The government does seem to recognize the importance of new firms. As reported by the EY G20 Entrepreneurship Barometer 2013, China’s Ministry of Commerce acknowledged that entrepreneurial ventures are responsible for 75 percent of new jobs each year and 68 percent of exports and has started to focus on improving the regulatory environment. In an attempt to reduce the amount of time spent paying taxes, the criteria and accounting methods for tax deductions were unified through China’s new corporate income tax law. More recently, measures to enforce contracts have been directed at streamlining court proceedings. In 2013, the Chinese government reduced the cost of starting a business by exempting micro and small companies from paying several administrative fees from January 2012 to December 2014. The test will come after this period expires when policymakers will have to decide whether they want to continue to find new ways to remove roadblocks for new venture creation and firm growth.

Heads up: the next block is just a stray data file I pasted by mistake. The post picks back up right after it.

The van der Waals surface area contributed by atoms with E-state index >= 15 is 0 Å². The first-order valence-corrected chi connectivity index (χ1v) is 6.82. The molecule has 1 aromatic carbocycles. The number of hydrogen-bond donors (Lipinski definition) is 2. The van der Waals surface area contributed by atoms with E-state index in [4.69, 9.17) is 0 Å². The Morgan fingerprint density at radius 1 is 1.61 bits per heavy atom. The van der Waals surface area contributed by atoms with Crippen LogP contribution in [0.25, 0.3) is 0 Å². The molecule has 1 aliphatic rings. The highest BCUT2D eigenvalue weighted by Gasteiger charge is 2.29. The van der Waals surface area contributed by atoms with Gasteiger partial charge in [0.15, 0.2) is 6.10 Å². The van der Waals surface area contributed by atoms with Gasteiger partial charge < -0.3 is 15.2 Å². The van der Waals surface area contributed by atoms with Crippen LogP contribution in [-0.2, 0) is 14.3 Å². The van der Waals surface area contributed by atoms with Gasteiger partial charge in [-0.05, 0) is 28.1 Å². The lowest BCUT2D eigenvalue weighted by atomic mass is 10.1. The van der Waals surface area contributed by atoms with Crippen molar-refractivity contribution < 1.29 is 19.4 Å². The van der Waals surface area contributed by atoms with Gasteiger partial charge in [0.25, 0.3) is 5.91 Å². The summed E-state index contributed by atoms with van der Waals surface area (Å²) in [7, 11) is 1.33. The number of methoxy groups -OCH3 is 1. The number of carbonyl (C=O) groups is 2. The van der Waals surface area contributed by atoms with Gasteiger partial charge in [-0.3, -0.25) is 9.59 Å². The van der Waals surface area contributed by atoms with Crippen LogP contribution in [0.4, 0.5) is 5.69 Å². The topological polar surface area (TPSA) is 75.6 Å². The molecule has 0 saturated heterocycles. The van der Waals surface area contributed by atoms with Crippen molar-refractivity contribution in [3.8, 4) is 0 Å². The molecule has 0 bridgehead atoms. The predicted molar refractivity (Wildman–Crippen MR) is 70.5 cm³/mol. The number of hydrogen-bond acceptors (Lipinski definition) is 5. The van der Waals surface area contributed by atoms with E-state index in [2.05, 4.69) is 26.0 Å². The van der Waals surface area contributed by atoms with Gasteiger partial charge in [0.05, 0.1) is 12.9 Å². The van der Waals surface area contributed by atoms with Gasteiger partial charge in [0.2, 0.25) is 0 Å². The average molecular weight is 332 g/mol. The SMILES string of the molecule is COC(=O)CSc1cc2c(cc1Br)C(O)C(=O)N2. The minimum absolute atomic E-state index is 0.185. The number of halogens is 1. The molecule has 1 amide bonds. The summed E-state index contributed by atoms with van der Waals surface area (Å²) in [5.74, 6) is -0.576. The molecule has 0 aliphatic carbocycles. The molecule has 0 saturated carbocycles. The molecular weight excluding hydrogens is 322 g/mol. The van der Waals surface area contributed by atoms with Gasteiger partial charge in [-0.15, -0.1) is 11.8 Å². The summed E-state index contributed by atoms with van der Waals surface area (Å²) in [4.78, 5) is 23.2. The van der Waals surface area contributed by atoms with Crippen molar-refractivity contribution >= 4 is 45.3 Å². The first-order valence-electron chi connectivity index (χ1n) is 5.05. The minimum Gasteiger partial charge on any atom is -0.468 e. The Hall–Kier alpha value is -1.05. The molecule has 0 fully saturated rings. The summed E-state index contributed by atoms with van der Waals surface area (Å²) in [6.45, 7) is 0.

One other important “feat” has been what the Chinese government, prone to a planned economy, did not do, such as organized innovation clusters that more often than not, fail and become mere physical structures with little entrepreneurial life and energy. Vivek Wadhwa has pointed out that “top-down industry cluster is a modern-day snake oil”. As he explained:
“Governments can build infrastructure and pump money into education and R&D. But they cannot manufacture innovation. Innovation comes from creative people who challenge authority and take risks–who exchange ideas and experiment at the fringe.”
There are also some trends outside of government that might give hope for China’s entrepreneurs. For example, overseas-educated entrepreneurs returning to China are adding to the local mass of entrepreneurs you can see, for example, at the Entrepreneurship Foundation for Graduates (EFG). The returning graduates are injecting cultural capital and demand for entrepreneurial vehicles and support infrastructure such as startup incubators for their patents. EY reported that China is building 150 startup incubators specifically for graduates returning from overseas.